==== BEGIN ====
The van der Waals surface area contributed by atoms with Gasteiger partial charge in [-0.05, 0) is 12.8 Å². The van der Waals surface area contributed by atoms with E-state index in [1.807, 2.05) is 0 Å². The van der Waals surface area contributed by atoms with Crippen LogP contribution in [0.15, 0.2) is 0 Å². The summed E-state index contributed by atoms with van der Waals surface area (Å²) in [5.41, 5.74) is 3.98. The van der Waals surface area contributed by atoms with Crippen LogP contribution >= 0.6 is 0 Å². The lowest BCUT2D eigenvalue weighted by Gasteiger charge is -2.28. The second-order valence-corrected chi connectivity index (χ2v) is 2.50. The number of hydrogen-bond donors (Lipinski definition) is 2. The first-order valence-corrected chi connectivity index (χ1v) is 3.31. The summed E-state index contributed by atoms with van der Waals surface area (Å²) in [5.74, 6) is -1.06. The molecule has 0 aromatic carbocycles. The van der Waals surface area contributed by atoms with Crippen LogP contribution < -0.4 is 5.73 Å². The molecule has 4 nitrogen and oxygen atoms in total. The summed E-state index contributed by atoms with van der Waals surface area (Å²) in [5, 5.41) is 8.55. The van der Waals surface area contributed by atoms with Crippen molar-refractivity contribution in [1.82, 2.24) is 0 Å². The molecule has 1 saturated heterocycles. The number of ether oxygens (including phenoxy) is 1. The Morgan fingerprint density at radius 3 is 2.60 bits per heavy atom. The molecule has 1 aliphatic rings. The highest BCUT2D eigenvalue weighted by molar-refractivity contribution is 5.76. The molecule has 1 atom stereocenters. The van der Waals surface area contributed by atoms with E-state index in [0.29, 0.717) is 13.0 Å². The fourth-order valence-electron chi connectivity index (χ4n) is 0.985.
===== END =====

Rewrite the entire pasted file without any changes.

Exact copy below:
The van der Waals surface area contributed by atoms with Gasteiger partial charge in [-0.05, 0) is 12.8 Å². The van der Waals surface area contributed by atoms with E-state index in [1.807, 2.05) is 0 Å². The van der Waals surface area contributed by atoms with Crippen LogP contribution in [0.15, 0.2) is 0 Å². The summed E-state index contributed by atoms with van der Waals surface area (Å²) in [5.41, 5.74) is 3.98. The van der Waals surface area contributed by atoms with Crippen LogP contribution >= 0.6 is 0 Å². The lowest BCUT2D eigenvalue weighted by Gasteiger charge is -2.28. The second-order valence-corrected chi connectivity index (χ2v) is 2.50. The number of hydrogen-bond donors (Lipinski definition) is 2. The first-order valence-corrected chi connectivity index (χ1v) is 3.31. The summed E-state index contributed by atoms with van der Waals surface area (Å²) in [5.74, 6) is -1.06. The molecule has 0 aromatic carbocycles. The van der Waals surface area contributed by atoms with Crippen LogP contribution < -0.4 is 5.73 Å². The molecule has 4 nitrogen and oxygen atoms in total. The summed E-state index contributed by atoms with van der Waals surface area (Å²) in [5, 5.41) is 8.55. The van der Waals surface area contributed by atoms with Crippen molar-refractivity contribution in [1.82, 2.24) is 0 Å². The molecule has 1 saturated heterocycles. The number of ether oxygens (including phenoxy) is 1. The Morgan fingerprint density at radius 3 is 2.60 bits per heavy atom. The molecule has 1 aliphatic rings. The highest BCUT2D eigenvalue weighted by molar-refractivity contribution is 5.76. The molecule has 1 atom stereocenters. The van der Waals surface area contributed by atoms with E-state index in [0.29, 0.717) is 13.0 Å². The fourth-order valence-electron chi connectivity index (χ4n) is 0.985.